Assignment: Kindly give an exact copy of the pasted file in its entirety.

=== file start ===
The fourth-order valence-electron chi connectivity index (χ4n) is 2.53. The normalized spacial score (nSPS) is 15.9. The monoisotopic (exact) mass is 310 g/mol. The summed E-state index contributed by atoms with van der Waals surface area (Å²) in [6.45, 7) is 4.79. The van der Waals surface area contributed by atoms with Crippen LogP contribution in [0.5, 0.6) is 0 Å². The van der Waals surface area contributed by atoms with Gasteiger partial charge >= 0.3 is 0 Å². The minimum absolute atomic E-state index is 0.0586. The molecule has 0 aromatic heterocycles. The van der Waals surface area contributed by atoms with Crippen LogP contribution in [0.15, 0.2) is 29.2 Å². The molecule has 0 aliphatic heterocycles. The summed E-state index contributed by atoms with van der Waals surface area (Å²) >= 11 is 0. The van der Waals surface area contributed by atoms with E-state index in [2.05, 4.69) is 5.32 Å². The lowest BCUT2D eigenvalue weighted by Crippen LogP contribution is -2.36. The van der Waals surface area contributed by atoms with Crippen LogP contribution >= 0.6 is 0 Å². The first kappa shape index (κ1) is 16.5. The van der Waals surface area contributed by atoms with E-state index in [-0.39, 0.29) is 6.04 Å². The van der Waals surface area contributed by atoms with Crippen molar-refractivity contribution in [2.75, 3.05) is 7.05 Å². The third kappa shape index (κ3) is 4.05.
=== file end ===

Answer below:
The fourth-order valence-electron chi connectivity index (χ4n) is 2.53. The normalized spacial score (nSPS) is 15.9. The monoisotopic (exact) mass is 310 g/mol. The summed E-state index contributed by atoms with van der Waals surface area (Å²) in [6.45, 7) is 4.79. The van der Waals surface area contributed by atoms with Crippen LogP contribution in [0.5, 0.6) is 0 Å². The van der Waals surface area contributed by atoms with Gasteiger partial charge >= 0.3 is 0 Å². The minimum absolute atomic E-state index is 0.0586. The molecule has 0 aromatic heterocycles. The van der Waals surface area contributed by atoms with Crippen LogP contribution in [0.15, 0.2) is 29.2 Å². The molecule has 0 aliphatic heterocycles. The summed E-state index contributed by atoms with van der Waals surface area (Å²) >= 11 is 0. The van der Waals surface area contributed by atoms with E-state index in [2.05, 4.69) is 5.32 Å². The lowest BCUT2D eigenvalue weighted by Crippen LogP contribution is -2.36. The van der Waals surface area contributed by atoms with Crippen LogP contribution >= 0.6 is 0 Å². The first kappa shape index (κ1) is 16.5. The van der Waals surface area contributed by atoms with E-state index in [-0.39, 0.29) is 6.04 Å². The van der Waals surface area contributed by atoms with Crippen molar-refractivity contribution in [2.75, 3.05) is 7.05 Å². The third kappa shape index (κ3) is 4.05.